Context menu, specified as a ContextMenu object. Use this property to display a context menu when the user right-clicks on a UI component. Create the context menu using the uicontextmenu function.

Tooltip, specified as a character vector, string scalar, or categorical array. The tooltip displays when the user hovers the mouse pointer over the component in the app. If you specify this property as a categorical array, MATLAB uses the values in the array, not the full set of categories.

Note

The TooltipString property is not recommended starting in R2018b. Use the Tooltip property instead.

Location and Size

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This property is read-only.

Location and size, returned as a vector of the form [left bottom width height]. This table describes each element in the vector.

ValueDescription
leftDistance from the inner left edge of the parent tab group to the inner left edge of the tab.
bottomDistance from the inner bottom edge of the parent tab group to the inner bottom edge of the tab.
widthDistance between the right and left inner edges of the tab.
heightDistance between the top and bottom inner edges of the tab.

All measurements exclude the tab label and are in units specified by the Units property.

Note

These are some important points to consider when using the Position property:

  • Position values are affected by the length of the tab title and the parent tab group’s TabLocation property.

  • Position values are relative to the parent tab group’s drawable area. The drawable area of a tab group is the area inside its borders.

This property is read-only.

Location and size, returned as a four-element vector of the form [left bottom width height]. All measurements are in units specified by the Units property.

This property value is identical to the Position and OuterPosition property values.

This property is read-only.

Location and size, returned as a four-element vector of the form [left bottom width height]. All measurements are in units specified by the Units property.

This property value is identical to the Position and InnerPosition property values.

Units of measurement, specified one of the values from this table.

Units ValueDescription
'normalized'These units are normalized with respect to the parent container. The lower-left corner of the container maps to (0,0) and the upper-right corner maps to (1,1).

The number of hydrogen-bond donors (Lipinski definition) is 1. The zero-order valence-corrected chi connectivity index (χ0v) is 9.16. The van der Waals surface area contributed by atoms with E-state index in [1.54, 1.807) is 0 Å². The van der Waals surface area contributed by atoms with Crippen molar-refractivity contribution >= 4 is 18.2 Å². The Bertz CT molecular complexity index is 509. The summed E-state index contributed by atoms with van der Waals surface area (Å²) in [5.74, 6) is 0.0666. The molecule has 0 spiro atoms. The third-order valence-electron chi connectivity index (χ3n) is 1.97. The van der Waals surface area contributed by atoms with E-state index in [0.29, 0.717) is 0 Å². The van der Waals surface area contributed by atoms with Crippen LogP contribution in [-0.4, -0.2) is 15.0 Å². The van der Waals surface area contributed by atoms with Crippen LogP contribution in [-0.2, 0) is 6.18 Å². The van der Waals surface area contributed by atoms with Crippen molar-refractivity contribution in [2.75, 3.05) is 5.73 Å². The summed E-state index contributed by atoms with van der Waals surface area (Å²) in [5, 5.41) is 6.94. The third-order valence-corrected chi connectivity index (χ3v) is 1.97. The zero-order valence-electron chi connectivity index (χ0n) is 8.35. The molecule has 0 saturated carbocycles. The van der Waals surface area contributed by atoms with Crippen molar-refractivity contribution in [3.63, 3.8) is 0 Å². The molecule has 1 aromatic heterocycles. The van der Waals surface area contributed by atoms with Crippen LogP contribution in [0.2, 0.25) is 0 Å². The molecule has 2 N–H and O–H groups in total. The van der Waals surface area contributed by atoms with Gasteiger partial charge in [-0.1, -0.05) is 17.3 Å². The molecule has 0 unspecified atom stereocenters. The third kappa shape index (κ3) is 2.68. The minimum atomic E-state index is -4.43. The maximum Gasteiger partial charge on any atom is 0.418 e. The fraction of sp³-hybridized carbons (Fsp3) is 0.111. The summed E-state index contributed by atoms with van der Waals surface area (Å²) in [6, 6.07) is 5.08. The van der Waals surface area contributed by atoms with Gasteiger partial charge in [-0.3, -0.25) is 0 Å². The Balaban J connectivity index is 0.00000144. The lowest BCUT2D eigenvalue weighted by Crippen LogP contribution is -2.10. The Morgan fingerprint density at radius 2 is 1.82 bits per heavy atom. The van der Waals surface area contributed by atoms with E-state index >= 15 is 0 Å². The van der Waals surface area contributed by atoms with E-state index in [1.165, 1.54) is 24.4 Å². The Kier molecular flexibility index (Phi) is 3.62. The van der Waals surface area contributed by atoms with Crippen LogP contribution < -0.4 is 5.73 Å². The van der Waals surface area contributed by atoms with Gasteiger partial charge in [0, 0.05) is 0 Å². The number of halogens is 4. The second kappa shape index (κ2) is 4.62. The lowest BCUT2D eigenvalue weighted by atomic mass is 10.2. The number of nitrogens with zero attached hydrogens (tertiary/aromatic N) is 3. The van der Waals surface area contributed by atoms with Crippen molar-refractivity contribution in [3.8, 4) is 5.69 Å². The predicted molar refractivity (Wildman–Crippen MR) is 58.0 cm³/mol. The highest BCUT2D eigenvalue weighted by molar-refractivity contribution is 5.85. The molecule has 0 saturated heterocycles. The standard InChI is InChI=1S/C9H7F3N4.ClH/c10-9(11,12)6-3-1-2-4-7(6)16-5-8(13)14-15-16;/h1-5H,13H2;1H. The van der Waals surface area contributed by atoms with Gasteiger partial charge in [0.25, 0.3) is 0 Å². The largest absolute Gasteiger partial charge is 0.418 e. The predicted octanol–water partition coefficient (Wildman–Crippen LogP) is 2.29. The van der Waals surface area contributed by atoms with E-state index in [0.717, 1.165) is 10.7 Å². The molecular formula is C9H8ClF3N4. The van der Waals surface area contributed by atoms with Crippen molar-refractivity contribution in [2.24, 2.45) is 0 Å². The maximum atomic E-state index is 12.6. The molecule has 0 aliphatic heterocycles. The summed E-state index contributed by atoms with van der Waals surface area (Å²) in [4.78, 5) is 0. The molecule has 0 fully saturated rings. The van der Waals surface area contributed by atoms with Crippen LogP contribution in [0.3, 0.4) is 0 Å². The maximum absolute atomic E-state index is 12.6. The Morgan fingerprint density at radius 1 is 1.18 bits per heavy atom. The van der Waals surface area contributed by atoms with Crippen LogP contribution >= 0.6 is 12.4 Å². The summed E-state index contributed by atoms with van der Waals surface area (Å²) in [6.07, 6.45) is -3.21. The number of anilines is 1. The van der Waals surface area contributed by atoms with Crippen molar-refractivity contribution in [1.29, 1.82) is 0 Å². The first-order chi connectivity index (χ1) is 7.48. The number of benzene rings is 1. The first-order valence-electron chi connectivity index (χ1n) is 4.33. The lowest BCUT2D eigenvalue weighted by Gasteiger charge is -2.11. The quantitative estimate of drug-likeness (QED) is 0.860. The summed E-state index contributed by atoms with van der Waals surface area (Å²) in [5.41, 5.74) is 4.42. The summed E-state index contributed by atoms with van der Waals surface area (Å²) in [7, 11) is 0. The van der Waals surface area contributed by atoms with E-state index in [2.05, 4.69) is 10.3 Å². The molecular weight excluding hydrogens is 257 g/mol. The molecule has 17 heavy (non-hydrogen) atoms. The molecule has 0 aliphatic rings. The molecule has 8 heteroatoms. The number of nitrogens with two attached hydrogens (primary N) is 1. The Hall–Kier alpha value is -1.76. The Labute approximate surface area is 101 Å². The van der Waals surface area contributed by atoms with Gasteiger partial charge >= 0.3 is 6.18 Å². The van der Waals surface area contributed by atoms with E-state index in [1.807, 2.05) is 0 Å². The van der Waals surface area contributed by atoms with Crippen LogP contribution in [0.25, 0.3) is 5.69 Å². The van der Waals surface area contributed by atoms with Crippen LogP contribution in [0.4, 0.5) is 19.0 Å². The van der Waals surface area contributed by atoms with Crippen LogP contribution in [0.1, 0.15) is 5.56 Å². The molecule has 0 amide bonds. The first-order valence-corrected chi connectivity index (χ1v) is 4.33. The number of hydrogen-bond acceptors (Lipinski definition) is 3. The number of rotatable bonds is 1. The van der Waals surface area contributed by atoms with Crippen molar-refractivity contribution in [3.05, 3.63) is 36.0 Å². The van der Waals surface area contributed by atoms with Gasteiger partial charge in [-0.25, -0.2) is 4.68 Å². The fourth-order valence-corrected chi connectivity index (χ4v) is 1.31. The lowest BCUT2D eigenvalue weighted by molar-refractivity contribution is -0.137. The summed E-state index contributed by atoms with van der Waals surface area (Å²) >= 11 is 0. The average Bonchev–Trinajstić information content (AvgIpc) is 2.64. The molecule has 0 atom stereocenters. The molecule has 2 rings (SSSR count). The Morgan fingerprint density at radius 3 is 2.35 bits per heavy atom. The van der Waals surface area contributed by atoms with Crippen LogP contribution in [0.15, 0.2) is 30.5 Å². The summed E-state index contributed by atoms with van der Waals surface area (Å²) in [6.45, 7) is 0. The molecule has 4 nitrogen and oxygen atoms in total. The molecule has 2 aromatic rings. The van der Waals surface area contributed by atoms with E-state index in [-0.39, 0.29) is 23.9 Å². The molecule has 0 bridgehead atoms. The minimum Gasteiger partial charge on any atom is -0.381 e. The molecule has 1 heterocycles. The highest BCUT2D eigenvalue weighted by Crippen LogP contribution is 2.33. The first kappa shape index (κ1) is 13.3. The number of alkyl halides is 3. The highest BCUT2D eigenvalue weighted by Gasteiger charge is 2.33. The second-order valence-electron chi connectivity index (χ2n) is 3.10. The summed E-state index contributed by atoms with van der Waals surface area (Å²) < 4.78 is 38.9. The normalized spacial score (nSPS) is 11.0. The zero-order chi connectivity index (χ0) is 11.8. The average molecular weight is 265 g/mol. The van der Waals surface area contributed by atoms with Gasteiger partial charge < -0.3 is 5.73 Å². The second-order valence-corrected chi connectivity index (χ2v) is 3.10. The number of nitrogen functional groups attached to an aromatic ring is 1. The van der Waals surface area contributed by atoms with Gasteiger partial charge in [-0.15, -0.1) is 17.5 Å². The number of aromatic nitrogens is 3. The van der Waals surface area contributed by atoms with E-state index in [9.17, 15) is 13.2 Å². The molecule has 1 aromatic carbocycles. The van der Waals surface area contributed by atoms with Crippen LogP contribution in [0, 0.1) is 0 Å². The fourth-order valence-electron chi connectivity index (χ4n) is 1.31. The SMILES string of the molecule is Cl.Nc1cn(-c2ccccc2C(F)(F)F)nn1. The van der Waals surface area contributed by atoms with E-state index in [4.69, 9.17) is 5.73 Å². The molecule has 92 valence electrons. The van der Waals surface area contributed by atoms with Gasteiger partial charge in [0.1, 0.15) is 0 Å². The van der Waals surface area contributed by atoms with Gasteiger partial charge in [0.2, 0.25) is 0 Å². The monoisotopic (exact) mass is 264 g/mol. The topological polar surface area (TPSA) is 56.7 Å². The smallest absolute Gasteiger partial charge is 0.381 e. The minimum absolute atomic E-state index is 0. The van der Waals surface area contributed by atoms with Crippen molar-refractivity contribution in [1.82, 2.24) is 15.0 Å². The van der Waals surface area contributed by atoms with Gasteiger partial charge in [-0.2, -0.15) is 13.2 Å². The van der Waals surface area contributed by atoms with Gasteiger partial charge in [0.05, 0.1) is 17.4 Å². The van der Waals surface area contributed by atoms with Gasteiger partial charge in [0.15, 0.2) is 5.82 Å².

'pixels'

Pixels.

Starting in R2015b, distances in pixels are independent of your system resolution on Windows® and Macintosh systems:

  • On Windows systems, a pixel is 1/96th of an inch.

  • On Macintosh systems, a pixel is 1/72nd of an inch.

On Linux® systems, the size of a pixel is determined by your system resolution.

'inches'Inches.
'centimeters'Centimeters.
'points'Points. One point equals 1/72nd of an inch.
'characters'

These units are based on the default uicontrol font of the graphics root object:

  • Character width = width of the letter x.

  • Character height = distance between the baselines of two lines of text.

To access the default uicontrol font, use get(groot,'defaultuicontrolFontName') or set(groot,'defaultuicontrolFontName').

MATLAB uses these units to display the location and size values in the Position property.

MATLAB measures all units from the lower left corner of the parent object.

If you change the value of the Units property, it is good practice to return it to its default value after completing your computation to avoid affecting other functions that assume the Units property is set to the default value.

Callbacks

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Size change callback function, specified as one of these values:

  • A function handle.

  • A cell array in which the first element is a function handle. Subsequent elements in the cell array are the arguments to pass to the callback function.

  • A character vector containing a valid MATLAB expression (not recommended). MATLAB evaluates this expression in the base workspace.

Define this callback to customize the app layout when the size of this container changes (e.g., when the user resizes the window).

The SizeChangedFcn callback executes when the parent tab group container:

  • Becomes visible for the first time.

  • Is visible while its size changes.

  • Becomes visible for the first time after its size changes. This situation occurs when the size changes while the container is invisible, and then it becomes visible later.

Other important points to consider when defining a SizeChangedFcn callback:

  • Consider delaying the display of this container until after all the variables that the SizeChangedFcn uses are defined. This practice can prevent the SizeChangedFcn callback from returning an error. To achieve this delay, you delay the display of the parent tab group container, by setting its Visible property to 'off'. Then, set the Visible property to 'on' after you define the variables that your SizeChangedFcn callback uses.

  • If your app contains nested containers, they resize from the inside out.